Office of the Provost


TO: All Faculty, Research Associates, and Postdoctoral Fellows
FROM: James V. Maher
DATE: February 24, 2004

IRB and Related Human Subjects Protection Issues

Our University is going through a time of great success in advancing our many and varied research programs. Whether measured by research dollars generated, awards received or lives touched, our faculty and staff are tremendously productive. Concurrent with this local record of achievement, however, is a call for increased public accountability of university research programs arising from the well-publicized misadventures of a number of our sister institutions of higher education.

That we have expanded our programs and at the same time maintained our responsibilities to the various oversight and regulatory bodies in the current environment is a tribute both to our research faculty and staff, and to those responsible for managing our compliance programs, particularly Vice Chancellor Randy Juhl. However, these efforts continue to tax us on a variety of fronts. The most visible of our compliance responsibilities is embodied in our Institutional Review Board. The IRB, a federally mandated, peer-review process under the able administrative oversight of Dr. Juhl, is responsible, on behalf of the University, to safeguard the rights and welfare of individuals who volunteer to participate in research studies. The ongoing responsibility for maintaining these protections is shared between the members of the research community and the IRB and is supported by a variety of oversight mechanisms, educational programming and systems of shared values that are both mindful and respectful of the principles of the Belmont Report (

There have been discussions on a variety of issues related to our responsibilities for human research subject protections. Senior Vice Chancellor Levine and Vice Chancellor Juhl have engaged in a series of workshop meetings with the clinical chairs of the School of Medicine regarding IRB interactions. Among a wide variety of issues, the primary topic was the added responsibilities for clinical researchers (both locally and nationally) resulting from the Health Insurance Portability and Accountability Act (HIPAA) and related patient confidentiality concerns. A separate report of those efforts will be distributed to the School of Medicine faculty and other interested parties soon.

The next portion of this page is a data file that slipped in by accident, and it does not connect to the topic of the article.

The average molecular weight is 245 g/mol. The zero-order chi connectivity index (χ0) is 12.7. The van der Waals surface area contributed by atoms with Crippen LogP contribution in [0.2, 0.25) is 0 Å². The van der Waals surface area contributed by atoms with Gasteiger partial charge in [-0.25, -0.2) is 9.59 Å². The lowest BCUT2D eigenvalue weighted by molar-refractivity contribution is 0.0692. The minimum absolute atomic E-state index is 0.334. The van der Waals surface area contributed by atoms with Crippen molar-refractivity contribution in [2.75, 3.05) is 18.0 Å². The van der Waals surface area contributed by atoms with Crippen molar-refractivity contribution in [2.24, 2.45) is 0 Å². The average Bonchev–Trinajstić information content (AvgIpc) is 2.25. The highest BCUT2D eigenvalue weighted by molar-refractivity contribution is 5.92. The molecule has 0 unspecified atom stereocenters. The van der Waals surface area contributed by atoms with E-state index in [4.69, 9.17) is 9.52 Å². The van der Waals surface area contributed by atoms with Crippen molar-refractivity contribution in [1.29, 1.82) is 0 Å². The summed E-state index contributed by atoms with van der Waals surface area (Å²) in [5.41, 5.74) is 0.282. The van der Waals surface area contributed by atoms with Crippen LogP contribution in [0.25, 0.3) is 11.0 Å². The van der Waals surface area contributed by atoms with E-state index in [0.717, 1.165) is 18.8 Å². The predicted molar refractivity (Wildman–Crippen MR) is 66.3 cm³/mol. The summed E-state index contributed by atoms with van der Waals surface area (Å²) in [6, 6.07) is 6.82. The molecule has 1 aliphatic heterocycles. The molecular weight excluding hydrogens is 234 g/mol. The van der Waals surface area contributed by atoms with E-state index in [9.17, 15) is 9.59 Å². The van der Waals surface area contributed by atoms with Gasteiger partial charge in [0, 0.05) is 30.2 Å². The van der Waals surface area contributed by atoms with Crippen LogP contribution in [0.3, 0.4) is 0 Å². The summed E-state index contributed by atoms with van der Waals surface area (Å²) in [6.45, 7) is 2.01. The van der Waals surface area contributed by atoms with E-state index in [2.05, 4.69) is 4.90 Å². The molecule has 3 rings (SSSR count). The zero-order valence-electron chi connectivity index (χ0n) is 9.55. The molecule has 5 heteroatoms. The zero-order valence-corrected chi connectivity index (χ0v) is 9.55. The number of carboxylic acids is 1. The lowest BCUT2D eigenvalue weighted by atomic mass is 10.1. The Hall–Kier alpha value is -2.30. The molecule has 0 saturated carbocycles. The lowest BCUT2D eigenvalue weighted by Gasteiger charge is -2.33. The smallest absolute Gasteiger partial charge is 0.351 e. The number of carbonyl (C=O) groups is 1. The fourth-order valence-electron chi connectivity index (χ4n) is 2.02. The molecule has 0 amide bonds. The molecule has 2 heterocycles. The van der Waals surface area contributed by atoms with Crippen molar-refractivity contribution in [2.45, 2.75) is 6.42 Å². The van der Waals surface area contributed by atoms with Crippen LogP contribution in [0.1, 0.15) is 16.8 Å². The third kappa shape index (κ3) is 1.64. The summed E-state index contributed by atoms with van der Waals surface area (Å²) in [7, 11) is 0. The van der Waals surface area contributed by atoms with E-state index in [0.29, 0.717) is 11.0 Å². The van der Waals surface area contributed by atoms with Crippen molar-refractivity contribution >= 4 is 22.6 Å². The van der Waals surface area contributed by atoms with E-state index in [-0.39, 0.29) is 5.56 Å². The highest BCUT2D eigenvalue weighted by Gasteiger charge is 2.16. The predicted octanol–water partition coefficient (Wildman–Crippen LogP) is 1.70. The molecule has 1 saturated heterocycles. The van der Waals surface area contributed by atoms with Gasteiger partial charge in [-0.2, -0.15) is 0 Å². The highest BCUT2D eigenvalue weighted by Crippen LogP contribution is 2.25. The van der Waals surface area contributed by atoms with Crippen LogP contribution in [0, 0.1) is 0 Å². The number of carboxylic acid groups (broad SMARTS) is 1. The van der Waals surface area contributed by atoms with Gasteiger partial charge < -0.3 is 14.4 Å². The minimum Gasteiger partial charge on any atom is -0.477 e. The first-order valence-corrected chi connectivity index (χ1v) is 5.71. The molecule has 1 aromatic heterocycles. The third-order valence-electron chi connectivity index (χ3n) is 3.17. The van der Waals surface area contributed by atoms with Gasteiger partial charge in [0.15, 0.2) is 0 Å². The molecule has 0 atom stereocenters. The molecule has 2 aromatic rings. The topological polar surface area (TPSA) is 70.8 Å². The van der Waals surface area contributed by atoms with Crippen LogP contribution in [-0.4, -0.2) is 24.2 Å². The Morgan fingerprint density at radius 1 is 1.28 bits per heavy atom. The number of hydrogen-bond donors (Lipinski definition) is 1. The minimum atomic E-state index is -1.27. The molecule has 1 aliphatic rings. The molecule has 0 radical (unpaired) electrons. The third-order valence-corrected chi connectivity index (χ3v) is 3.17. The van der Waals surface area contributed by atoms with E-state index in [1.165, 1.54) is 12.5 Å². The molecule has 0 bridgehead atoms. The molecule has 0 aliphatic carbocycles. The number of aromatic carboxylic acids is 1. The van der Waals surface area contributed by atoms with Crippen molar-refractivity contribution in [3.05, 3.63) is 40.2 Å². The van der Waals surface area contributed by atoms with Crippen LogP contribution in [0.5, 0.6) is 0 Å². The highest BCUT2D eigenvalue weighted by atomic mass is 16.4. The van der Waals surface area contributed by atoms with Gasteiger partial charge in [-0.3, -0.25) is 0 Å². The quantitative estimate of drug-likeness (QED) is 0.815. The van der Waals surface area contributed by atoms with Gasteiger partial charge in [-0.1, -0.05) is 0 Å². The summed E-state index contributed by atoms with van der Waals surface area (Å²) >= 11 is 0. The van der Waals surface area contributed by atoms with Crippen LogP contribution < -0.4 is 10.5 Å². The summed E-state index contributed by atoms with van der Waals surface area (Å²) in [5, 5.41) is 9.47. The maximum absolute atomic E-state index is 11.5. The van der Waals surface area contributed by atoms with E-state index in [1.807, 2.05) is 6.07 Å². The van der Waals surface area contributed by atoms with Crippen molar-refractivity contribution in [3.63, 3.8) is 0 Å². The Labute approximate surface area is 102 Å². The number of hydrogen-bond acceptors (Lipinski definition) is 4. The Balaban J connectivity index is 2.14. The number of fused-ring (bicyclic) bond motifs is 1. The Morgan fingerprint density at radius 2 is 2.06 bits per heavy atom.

There is another IRB initiative underweigh that I would like to report to you. It affects faculty whose research is primarily in the psychosocial realm. Although the social justification for and the regulations governing research involving human subjects are the same for both biomedical and psychosocial research, the implementation can have a different look and feel as a result of the very different research activities involved in psychosocial research. Treating a terminally ill patient with an experimental drug is different, from a risk/benefit perspective, from conducting a survey of middle school children and their parents, even though the principles of informed consent are fundamental to both activities. In order to provide additional insight into the needs of psychosocial researchers, we have created the IRB Advisory Committee for Psychosocial Research. The mission of the advisory committee is to identify and react to opportunities for improving the University’s human subject protection efforts on behalf of psychosocial researchers and to facilitate communication between the psychosocial research community and the IRB.

Irene Frieze, John Levine, Sue Campbell (all from Arts and Sciences), Nancy Elman (Education), and Esther Sales (Social Work) have been invited to serve as charter members of this advisory committee. The committee will meet soon to select its chair and begin tasks related to its mission. I know that they, along with the IRB leadership, would appreciate your thoughts on these issues.

Nearly all of our research compliance activities are based upon a peer-review process, and we always seem to be short of peers who are willing to serve in these important capacities. I encourage you to respond affirmatively when you are asked to serve. Just as the responsibility for our regulatory obligations is shared by all, so too would be the penalties for not living up to our part of this important social contract. I appreciate all that is being done by those who have a role in maintaining our success in research and encourage each you to be diligent in adapting to the new realities we face.

If you have suggestions or comments, I would be happy to hear from you.

James V. Maher

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